Bidwell deliberately cultivates a scruffy appearance. He’s slightly built, wears his hair in dreadlocks and comes to candidates’ forums in a white T-shirt of his own design, bearing the slogan “San Diego: The Best Government Money Can Buy,” and much-patched black pants — itself a challenge to the idea that all male office-seekers ought to wear a suit and tie. (It’s also good advertising since selling the T-shirts is his main source of income.) But behind it all is a keen mind and a view of the issues that crosses traditional party lines and offers a breath of fresh air in an otherwise stultifying campaign. You can find out more about Eric Bidwell, the Zenger’s-endorsed candidate for Mayor of San Diego, at his Web site,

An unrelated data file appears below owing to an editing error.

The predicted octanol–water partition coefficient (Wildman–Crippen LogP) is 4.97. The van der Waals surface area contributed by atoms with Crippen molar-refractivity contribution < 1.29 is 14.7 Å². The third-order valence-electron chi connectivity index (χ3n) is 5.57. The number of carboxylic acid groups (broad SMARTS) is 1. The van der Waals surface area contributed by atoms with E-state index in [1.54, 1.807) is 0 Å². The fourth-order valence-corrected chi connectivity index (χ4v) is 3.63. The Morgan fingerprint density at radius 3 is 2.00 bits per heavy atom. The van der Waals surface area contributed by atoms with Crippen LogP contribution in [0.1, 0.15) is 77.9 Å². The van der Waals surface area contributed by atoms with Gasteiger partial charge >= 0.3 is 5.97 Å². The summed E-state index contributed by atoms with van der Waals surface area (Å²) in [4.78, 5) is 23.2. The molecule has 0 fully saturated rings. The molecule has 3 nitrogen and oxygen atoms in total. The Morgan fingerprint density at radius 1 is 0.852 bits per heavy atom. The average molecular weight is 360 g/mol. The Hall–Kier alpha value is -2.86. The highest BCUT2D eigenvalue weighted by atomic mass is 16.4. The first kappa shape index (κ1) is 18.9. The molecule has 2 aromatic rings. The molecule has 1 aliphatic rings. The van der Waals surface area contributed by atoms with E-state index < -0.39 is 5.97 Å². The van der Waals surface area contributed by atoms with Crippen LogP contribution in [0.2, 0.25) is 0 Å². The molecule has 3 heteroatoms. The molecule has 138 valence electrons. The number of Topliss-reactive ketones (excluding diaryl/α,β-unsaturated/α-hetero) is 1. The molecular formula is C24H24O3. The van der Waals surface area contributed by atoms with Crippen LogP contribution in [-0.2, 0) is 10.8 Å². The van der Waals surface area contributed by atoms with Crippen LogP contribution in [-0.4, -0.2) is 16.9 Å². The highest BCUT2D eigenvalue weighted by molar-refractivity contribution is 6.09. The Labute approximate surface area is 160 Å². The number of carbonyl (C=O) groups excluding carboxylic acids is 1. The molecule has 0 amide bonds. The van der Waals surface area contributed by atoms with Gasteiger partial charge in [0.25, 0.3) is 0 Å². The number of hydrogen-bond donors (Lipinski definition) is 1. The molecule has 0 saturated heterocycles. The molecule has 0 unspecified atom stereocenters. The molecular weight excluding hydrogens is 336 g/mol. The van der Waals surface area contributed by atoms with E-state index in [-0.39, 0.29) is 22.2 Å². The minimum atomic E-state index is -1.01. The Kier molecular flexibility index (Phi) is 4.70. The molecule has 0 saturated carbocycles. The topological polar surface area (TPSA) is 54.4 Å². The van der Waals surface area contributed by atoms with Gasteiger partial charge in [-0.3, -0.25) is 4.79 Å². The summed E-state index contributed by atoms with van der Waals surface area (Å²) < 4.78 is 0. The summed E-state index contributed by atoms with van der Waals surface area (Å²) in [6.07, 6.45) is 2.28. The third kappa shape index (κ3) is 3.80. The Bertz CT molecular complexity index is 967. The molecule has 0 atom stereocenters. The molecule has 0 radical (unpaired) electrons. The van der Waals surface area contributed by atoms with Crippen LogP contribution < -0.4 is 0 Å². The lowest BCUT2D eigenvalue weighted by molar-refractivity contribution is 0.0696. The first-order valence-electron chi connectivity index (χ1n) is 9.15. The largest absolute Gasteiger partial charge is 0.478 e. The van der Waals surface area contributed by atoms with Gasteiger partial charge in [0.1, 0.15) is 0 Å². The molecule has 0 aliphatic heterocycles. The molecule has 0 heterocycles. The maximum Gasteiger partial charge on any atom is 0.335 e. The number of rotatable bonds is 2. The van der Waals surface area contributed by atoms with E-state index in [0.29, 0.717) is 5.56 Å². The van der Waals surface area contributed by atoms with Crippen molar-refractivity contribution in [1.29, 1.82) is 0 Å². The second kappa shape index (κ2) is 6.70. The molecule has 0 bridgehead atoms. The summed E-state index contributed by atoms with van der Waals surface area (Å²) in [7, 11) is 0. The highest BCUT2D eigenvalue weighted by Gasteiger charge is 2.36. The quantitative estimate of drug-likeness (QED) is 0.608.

Zenger’s: You’re at the opposite end of the class scale from both Jerry Sanders and Steve Francis, who are both pushing themselves as, “We’ve been CEO’s. We’ve built businesses. We’ve made tons of money for ourselves and our stockholders, and that’s why we should be entrusted to run the half-billion dollar municipal corporation known as the city of San Diego.”

Eric Bidwell: Not only is it implied with everything they’re doing and all the things they say about it, but Steve Francis by name calls it “the corporation of San Diego” and says he wants to be the CEO. There’s something a little eerie about that. He seems to have a more limited, view of business than a lot of people have, and I don’t think he really realizes that people who aren’t part of the business class probably aren’t going to be that impressed by him saying that he wants to turn our city into a business and become the CEO. With the recent and ongoing history of corporations, CEO’s and the business class taking advantage of government, it seems a little awkward to take it to the full extreme of actually treating our government as business.